The inspectors dismantled Saddam Hussein's nuclear programme and destroyed stocks of chemical and biological weapons that time. But some weapons are believed to have survived or been rebuilt.
About 100 inspectors, backed by a tough new UN Security Council resolution, now plan to scour Iraq with particle detectors, satellite imagery, ground-penetrating radarand cameras that beam live video back to Vienna.
But most important, experts say, will be knowing where to point these new gadgets.
Inspectors will need a detective's intuition and usable intelligence and tips from Iraqi scientists and defectors.
They will also need to be able to recognise what, for instance, a Scud missile's turbo pump looks like, one official said.
"We can assume Iraqis have moved all sensitive pieces of evidence," said former UN inspector Victor Mizin. "Without some data provided by the Baghdad government, the inspections won't find anything meaningful."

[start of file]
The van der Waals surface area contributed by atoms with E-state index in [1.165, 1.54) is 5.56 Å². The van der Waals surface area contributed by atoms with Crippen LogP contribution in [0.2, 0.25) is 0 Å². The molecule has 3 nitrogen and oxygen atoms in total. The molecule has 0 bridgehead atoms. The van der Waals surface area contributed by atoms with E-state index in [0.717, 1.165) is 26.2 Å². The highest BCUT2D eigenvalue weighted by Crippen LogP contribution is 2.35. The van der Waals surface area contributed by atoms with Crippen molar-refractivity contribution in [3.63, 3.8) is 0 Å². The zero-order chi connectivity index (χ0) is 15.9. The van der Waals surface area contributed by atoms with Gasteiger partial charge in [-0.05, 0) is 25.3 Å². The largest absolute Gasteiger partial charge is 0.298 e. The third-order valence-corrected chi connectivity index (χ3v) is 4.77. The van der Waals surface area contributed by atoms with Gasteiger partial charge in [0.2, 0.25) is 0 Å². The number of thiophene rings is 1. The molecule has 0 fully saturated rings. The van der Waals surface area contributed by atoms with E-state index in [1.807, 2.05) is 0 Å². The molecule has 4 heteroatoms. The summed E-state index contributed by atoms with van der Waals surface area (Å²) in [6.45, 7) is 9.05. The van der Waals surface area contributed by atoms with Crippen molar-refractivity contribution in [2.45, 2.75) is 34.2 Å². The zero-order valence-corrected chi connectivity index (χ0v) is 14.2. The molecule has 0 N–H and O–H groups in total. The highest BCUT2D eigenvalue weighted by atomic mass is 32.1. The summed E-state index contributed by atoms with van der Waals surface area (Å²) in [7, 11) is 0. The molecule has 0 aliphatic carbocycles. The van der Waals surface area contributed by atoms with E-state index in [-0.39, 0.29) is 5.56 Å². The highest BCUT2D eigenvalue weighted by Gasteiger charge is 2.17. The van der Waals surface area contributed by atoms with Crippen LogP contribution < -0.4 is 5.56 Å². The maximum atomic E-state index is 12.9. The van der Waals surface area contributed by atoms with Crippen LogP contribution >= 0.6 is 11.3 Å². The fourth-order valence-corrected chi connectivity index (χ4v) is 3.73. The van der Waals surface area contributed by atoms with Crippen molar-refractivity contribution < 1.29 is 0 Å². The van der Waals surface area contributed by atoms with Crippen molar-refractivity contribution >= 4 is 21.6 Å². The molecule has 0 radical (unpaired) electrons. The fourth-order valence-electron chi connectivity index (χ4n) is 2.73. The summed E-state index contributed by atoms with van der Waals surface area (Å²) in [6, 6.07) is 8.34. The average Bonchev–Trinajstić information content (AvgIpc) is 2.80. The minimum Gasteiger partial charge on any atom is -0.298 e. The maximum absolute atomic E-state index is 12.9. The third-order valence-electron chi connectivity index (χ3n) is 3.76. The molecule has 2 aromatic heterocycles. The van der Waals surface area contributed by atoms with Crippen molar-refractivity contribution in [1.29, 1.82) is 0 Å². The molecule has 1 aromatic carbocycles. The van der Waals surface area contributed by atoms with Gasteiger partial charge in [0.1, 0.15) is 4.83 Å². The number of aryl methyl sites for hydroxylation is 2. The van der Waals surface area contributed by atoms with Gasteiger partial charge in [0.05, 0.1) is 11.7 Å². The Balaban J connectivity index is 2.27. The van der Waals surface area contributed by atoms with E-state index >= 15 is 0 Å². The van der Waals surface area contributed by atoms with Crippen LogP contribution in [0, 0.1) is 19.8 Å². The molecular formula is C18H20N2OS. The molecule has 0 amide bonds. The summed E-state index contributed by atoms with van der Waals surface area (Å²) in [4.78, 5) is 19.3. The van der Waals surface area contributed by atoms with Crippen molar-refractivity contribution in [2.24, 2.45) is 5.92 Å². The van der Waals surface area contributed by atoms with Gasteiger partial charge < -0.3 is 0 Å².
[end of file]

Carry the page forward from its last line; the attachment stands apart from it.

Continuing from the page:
Still, inspectors are bringing in plenty of hi-tech gadgetry all paid for like the entire inspection process by the sale of Iraqi oil.
The International Atomic Energy Agency's 20 nuclear weapons inspectors will check sites using gamma radiation detectors mounted on helicopters or held by hand, said Peter Rickwood, an IAEA spokesman in Vienna.
While the IAEA tracks nuclear items, the UN inspectors will seek banned missile components and the remnants of Hussein's biological arsenal which included anthrax and botulinum toxin and chemical agents sarin, VX and mustard gas.
Further complicating the search, raw materials for the world's most lethal weapons have vital civilian uses in medicines and vaccines.